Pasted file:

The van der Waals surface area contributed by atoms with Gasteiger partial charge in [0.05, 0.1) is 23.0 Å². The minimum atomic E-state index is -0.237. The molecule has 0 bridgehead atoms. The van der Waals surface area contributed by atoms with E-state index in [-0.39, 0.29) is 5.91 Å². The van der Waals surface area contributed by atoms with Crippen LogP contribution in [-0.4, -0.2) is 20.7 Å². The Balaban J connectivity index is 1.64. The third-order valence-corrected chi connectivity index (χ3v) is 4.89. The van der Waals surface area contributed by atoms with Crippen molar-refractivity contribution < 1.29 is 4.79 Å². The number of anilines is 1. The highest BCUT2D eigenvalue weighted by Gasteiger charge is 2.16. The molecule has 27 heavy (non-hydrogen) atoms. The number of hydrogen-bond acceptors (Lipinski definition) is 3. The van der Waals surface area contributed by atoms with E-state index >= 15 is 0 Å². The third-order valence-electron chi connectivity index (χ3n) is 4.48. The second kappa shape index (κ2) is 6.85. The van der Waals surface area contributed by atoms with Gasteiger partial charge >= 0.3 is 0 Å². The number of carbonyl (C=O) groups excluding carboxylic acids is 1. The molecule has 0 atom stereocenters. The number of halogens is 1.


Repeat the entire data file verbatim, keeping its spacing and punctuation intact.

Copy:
The van der Waals surface area contributed by atoms with Gasteiger partial charge in [0.05, 0.1) is 23.0 Å². The minimum atomic E-state index is -0.237. The molecule has 0 bridgehead atoms. The van der Waals surface area contributed by atoms with E-state index in [-0.39, 0.29) is 5.91 Å². The van der Waals surface area contributed by atoms with Crippen LogP contribution in [-0.4, -0.2) is 20.7 Å². The Balaban J connectivity index is 1.64. The third-order valence-corrected chi connectivity index (χ3v) is 4.89. The van der Waals surface area contributed by atoms with Crippen molar-refractivity contribution < 1.29 is 4.79 Å². The number of anilines is 1. The highest BCUT2D eigenvalue weighted by Gasteiger charge is 2.16. The molecule has 27 heavy (non-hydrogen) atoms. The number of hydrogen-bond acceptors (Lipinski definition) is 3. The van der Waals surface area contributed by atoms with E-state index >= 15 is 0 Å². The third-order valence-electron chi connectivity index (χ3n) is 4.48. The second kappa shape index (κ2) is 6.85. The van der Waals surface area contributed by atoms with Gasteiger partial charge >= 0.3 is 0 Å². The number of carbonyl (C=O) groups excluding carboxylic acids is 1. The molecule has 0 atom stereocenters. The number of halogens is 1.